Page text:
Wednesday, October 8, 2014

Geithner's testimony today (10/8) in AIG case

bobbyraymurcer2  12 minutes ago Flag

Highlights from Geithner's testimony today (10/8) in AIG case

Mr. Boies also entered into evidence Wednesday a draft essay for the Atlantic that Mr. Geithner had sent to a colleague on March 7, 2012. In the essay, he wrote:
“We force losses on shareholders proportionate to the mistakes of the firm. And we made it clear in the [case of mortgage-giants Fannie Mae and Freddie Mac] and AIG that they would be dismembered, not allowed to live on as independent entities with the scope and reach they had before the crisis.”
Mr. Boies then focused on this issue, “proportionate,” and asked Mr. Geithner if the shareholders for banks like Citigroup Inc. and Morgan Stanley had to face similar “proportionate” losses. Mr. Geithner said they had.
As he did on Tuesday, Mr. Boies peppered Mr. Geithner with questions about the book in an apparent attempt to show that government officials were willing to operate outside the manual’s parameters in some cases, but not when it came to AIG.
On Tuesday, Mr. Geithner played down its importance. “I don’t think it would be fair to say I consulted it extensively during that period,” he said.
Mr. Boies is pulling together material from an array of sources seeking to prove Starr’s contention that government officials viewed the treatment of shareholders as punitive, even as they considered it imperative for the then-giant financial-services company to accept the terms because an AIG bankruptcy would cause widespread harm to the economy.
Still, Mr. Boies drew confirmations of past statements of Mr. Geithner about potential damage from an AIG bankruptcy filing, including that a failure of AIG would have had catastrophic consequences for the broader economy.
Mr. Boies also focused on a past statement by Mr. Geithner that the AIG rescue “wiped out” the company’s shareholders. Mr. Geithner said he had been unartful, noting that shareholders got “a very substantial benefit.”

MY THOUGHTS:

“We force losses on shareholders proportionate to the mistakes of the firm. And we made it clear in the [case of mortgage-giants Fannie Mae and Freddie Mac] and AIG that they would be dismembered, not allowed to live on as independent entities with the scope and reach they had before the crisis.”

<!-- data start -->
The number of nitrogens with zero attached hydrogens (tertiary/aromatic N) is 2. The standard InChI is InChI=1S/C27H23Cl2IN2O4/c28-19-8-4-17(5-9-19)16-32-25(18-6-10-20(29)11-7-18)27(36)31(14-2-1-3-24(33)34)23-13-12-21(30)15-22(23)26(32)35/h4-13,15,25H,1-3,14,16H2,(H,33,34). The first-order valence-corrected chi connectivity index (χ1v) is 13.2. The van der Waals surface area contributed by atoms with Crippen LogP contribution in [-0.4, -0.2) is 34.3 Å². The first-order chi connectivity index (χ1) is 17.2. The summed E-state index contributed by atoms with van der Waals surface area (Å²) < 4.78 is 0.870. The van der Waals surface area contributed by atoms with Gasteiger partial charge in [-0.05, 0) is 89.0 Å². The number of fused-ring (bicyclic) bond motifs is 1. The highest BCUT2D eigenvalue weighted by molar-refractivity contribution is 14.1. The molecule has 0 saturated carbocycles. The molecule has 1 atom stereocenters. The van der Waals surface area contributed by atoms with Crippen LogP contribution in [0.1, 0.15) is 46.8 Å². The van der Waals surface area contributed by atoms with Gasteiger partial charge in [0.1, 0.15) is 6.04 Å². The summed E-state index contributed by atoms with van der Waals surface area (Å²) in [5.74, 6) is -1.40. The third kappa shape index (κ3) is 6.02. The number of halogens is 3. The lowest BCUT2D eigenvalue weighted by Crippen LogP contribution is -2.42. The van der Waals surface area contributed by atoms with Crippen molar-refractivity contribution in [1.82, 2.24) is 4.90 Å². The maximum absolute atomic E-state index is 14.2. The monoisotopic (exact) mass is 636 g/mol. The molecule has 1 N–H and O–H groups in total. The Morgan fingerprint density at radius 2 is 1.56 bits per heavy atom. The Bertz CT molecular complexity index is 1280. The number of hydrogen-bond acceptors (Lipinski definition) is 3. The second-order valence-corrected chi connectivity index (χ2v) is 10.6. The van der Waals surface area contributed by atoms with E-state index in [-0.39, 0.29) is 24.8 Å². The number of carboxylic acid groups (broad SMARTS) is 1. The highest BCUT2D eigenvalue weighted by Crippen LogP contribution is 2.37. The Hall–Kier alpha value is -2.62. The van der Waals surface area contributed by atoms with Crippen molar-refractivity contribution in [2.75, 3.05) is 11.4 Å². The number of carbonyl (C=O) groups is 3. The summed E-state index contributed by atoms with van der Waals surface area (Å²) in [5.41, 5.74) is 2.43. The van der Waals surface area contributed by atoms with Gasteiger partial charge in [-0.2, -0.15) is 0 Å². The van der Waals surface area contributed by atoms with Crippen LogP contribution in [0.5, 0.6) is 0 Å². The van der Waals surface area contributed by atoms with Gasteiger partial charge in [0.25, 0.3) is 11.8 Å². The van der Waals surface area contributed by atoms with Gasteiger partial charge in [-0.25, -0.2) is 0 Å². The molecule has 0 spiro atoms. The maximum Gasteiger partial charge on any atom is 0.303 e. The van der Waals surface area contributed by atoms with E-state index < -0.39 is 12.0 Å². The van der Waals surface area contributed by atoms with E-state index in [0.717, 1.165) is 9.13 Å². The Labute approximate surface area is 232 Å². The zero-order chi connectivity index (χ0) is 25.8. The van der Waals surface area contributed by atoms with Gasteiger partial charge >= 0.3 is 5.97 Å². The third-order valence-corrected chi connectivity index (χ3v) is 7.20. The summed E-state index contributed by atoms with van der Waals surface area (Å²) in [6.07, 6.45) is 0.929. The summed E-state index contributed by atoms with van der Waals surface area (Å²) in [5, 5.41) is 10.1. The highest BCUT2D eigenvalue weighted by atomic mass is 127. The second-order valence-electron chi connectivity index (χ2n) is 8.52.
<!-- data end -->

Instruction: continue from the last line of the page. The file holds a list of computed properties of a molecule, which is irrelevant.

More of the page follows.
He is right about that. in 2012 he decided to say that. After AIG was back to shareholders and Fannie was profitable, He also was right about not being independent. Thanks to the govt robbing them.
He was also right about the scope, before 2008 fannie & freddie were 40% of the mortgage market. In 2014 F&F are 90% of the market with a bigger reach than they ever had. But yet still being robbed by US govt.

Mr. Boies then focused on this issue, “proportionate,” and asked Mr. Geithner if the shareholders for banks like Citigroup Inc. and Morgan Stanley had to face similar “proportionate” losses. Mr. Geithner said they had.

Really? 80% warrants? 

What is our govt going to do to get private capital into the market when in a moments notice they will wipe out the insurers and anyone they feel like. Including the bond holder. 10% haircut. 
No one will show up!! This is evident in the begging by the US govt for participation in mortgages that is not appearing. PLS was 50% of the market in 2008. In 2014 it is 1% or less.

NO ONE WANTS TO DEAL WITH A GOVERNMENT THAT IS A TAKER AND PUNISHES THE CORPS that SAVED AMERICAN TBTF BANKING. FANNIE MAE, FREDDIE MAC AND AIG. 

1 comment:

  1. with all due respect, the bush bailouts may have indeed saved american banking.
    there were no corps propping up those banks when the economy was taking a crap at the end of bush's presidency.

    ReplyDelete

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